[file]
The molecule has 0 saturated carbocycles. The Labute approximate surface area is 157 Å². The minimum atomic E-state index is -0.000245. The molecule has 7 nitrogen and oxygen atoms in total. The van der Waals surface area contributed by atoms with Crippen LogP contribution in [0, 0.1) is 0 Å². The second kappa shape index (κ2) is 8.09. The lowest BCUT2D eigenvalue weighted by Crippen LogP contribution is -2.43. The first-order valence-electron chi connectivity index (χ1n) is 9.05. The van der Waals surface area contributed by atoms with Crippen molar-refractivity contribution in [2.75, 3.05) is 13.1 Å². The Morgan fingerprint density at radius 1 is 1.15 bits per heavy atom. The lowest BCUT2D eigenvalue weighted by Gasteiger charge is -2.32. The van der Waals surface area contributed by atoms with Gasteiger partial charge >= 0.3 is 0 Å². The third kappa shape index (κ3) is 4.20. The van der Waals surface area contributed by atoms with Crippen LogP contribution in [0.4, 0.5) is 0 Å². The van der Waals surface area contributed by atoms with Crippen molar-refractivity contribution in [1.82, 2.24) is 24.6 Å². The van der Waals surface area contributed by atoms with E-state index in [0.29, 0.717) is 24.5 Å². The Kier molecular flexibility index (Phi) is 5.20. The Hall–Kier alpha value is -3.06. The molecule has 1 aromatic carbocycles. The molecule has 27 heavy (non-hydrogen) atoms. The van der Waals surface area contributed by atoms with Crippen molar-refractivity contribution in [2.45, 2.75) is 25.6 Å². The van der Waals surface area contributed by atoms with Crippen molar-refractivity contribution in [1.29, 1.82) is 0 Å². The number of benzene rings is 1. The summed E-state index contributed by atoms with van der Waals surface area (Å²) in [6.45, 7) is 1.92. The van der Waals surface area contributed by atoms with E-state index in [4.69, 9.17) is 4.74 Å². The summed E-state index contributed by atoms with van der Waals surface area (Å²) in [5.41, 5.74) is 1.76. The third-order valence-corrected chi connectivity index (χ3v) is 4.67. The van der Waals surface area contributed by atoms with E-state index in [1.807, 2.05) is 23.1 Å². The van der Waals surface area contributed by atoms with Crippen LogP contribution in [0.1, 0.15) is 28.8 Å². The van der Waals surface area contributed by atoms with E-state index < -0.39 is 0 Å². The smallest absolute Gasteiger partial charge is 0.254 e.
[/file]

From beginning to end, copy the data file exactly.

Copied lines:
The molecule has 0 saturated carbocycles. The Labute approximate surface area is 157 Å². The minimum atomic E-state index is -0.000245. The molecule has 7 nitrogen and oxygen atoms in total. The van der Waals surface area contributed by atoms with Crippen LogP contribution in [0, 0.1) is 0 Å². The second kappa shape index (κ2) is 8.09. The lowest BCUT2D eigenvalue weighted by Crippen LogP contribution is -2.43. The first-order valence-electron chi connectivity index (χ1n) is 9.05. The van der Waals surface area contributed by atoms with Crippen molar-refractivity contribution in [2.75, 3.05) is 13.1 Å². The Morgan fingerprint density at radius 1 is 1.15 bits per heavy atom. The lowest BCUT2D eigenvalue weighted by Gasteiger charge is -2.32. The van der Waals surface area contributed by atoms with Gasteiger partial charge >= 0.3 is 0 Å². The third kappa shape index (κ3) is 4.20. The van der Waals surface area contributed by atoms with Crippen LogP contribution in [0.4, 0.5) is 0 Å². The van der Waals surface area contributed by atoms with Crippen molar-refractivity contribution in [1.82, 2.24) is 24.6 Å². The van der Waals surface area contributed by atoms with E-state index in [0.29, 0.717) is 24.5 Å². The Kier molecular flexibility index (Phi) is 5.20. The Hall–Kier alpha value is -3.06. The molecule has 1 aromatic carbocycles. The molecule has 27 heavy (non-hydrogen) atoms. The van der Waals surface area contributed by atoms with Crippen molar-refractivity contribution in [2.45, 2.75) is 25.6 Å². The van der Waals surface area contributed by atoms with Crippen molar-refractivity contribution in [1.29, 1.82) is 0 Å². The number of benzene rings is 1. The summed E-state index contributed by atoms with van der Waals surface area (Å²) in [6.45, 7) is 1.92. The van der Waals surface area contributed by atoms with E-state index in [4.69, 9.17) is 4.74 Å². The summed E-state index contributed by atoms with van der Waals surface area (Å²) in [5.41, 5.74) is 1.76. The third-order valence-corrected chi connectivity index (χ3v) is 4.67. The van der Waals surface area contributed by atoms with E-state index in [1.807, 2.05) is 23.1 Å². The van der Waals surface area contributed by atoms with Crippen LogP contribution in [0.1, 0.15) is 28.8 Å². The van der Waals surface area contributed by atoms with E-state index < -0.39 is 0 Å². The smallest absolute Gasteiger partial charge is 0.254 e.